This new round of antitrust charges represents a massive reply to all the proofs of innocence that Google has showcased through the year, a big. An example of that lies on its its first accusation, the one regarding comparison shopping, where the Commission has completely rejected Google’s claim that the EU watchdog had failed to take into account competition from online retailers Amazon and eBay. Google’s argument indeed was that comparison shopping services should not be considered in isolation, but together with the services provided by merchant platforms. Last week, the Commission openly said it will continue to consider that comparison shopping services and merchant platforms belong to separate markets.

“The latest round of charges underscores the European Commission’s commitment to the case and signals that serious penalties against Google are likely”, Mr. Albert Foer, a senior fellow at the American Antitrust Institute, told Reuters last week. “My sense is that we are talking about something more substantial than a slap on the wrist, and also that’s why this has been going on for so long”, he said.

Alphabet under the lens

Moreover, this new round of charges carries a big element of novelty: the Commission decided to initiate proceedings also against Alphabet, Google’s parent company, which “was created after the Commission had initiated proceedings against Google”, as said in the statement by the Commission. “Both Statements of Objections summarised above are addressed to Google and Alphabet”, the statement also said, adding that also the April 2015 Statement of Objections has been notified to Alphabet.

This is the first time Alphabet itself gets dragged onto the field, which is another proof of how the EU-Google question is definitely far from a conclusion. Google’s AdWords and AdSense programmes have been on the Commission’s radar since 2010, under Vestager’s predecessor, Mr. Joaquin Almunia. Google for more than two years tried to negotiate a settlement with the EU, and almost got it, before Mr. Almunia left his cabinet. Ms. Vestager recently said that bringing the thorny matter to a final stage is her top priority, although there’s still no visible resolution ahead.

Growing concerns

Google now could face fines up to 10 % of its global turnover for each case, if found guilty of breaking the region’s antitrust rules. Still such threat doesn’t seem too much of a risk to Google’s business, which was flying around $75 billion in revenue in 2015. However, many sources close to the company are reportedly saying that the concern around the matter is rapidly growing inside the US tech giant’s offices.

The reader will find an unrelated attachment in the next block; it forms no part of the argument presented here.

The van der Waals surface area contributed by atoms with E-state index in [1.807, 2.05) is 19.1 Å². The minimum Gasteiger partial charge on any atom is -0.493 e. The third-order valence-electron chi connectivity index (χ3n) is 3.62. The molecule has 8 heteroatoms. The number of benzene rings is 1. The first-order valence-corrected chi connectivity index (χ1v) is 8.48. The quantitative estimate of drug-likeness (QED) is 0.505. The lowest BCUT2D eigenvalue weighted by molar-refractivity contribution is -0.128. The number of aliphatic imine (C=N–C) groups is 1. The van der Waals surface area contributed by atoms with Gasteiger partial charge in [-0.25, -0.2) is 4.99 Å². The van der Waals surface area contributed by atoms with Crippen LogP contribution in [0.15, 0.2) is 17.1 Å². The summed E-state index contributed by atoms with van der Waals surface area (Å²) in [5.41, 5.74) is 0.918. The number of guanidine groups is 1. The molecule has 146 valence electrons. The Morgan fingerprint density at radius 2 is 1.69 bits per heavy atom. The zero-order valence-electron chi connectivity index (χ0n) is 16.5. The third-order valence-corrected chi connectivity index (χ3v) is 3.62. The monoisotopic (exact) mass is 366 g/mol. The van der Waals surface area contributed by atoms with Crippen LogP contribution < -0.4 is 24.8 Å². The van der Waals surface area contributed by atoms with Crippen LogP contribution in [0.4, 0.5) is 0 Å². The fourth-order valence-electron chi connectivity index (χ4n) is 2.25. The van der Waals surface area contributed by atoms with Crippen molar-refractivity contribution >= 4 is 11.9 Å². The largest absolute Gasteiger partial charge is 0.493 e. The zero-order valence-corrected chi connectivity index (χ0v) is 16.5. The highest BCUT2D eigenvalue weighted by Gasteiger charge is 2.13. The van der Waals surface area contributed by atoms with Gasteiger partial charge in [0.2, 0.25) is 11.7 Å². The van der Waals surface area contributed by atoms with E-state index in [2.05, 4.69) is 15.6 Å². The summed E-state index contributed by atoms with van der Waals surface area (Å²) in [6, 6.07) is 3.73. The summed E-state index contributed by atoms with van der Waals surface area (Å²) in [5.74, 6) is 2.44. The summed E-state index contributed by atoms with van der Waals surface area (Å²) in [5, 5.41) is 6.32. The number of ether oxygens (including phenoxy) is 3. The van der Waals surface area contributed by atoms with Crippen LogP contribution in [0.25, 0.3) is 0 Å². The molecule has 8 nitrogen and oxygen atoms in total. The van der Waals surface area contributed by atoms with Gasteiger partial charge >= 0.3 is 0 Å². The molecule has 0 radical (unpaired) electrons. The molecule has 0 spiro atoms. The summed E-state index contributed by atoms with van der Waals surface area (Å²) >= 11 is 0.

“We believe our innovations and product improvements have increased choice for E.U. consumers and promote competition”, a Google’s spokesperson commented on Twitter last week, which is the company’s only reply to date. Google also said that it would provide a “detailed” response to Europe’s latest charges in due course.

Google and Alphabet have 8 weeks to respond to the first Statement of Objections and 10 weeks to provide a response to the second.

Advertising

Advertising

Advertising

Advertising

Advertising

Advertising

Advertising

Advertising

Advertising

Advertising

Advertising

the European Sting Milestones

Featured Stings

These campaigners want to give a quarter of the UK back to nature

How to build a more resilient and inclusive global system

Stopping antimicrobial resistance would cost just USD 2 per person a year

UN chief condemns explosion at election rally in Zimbabwe that injured dozens, including senior politicians

Drawing scenarios for drifting Britain; elections or May’s deadlock?

Africa is helping the drone industry get off the ground. Here’s how

Crimea, a wicked game of political chess and a ‘big’ coincidence

We dream of being a part of the European family, says FYROM PM

The global appetite for meat is growing, and it’s harming the planet

Innovation for a smarter world: ITU Telecom World 2018

UN relief chief urges Security Council to back aid delivery, more funding for millions of Syrians hit by harsh weather

UN experts urge India to align new anti-trafficking bill with human rights law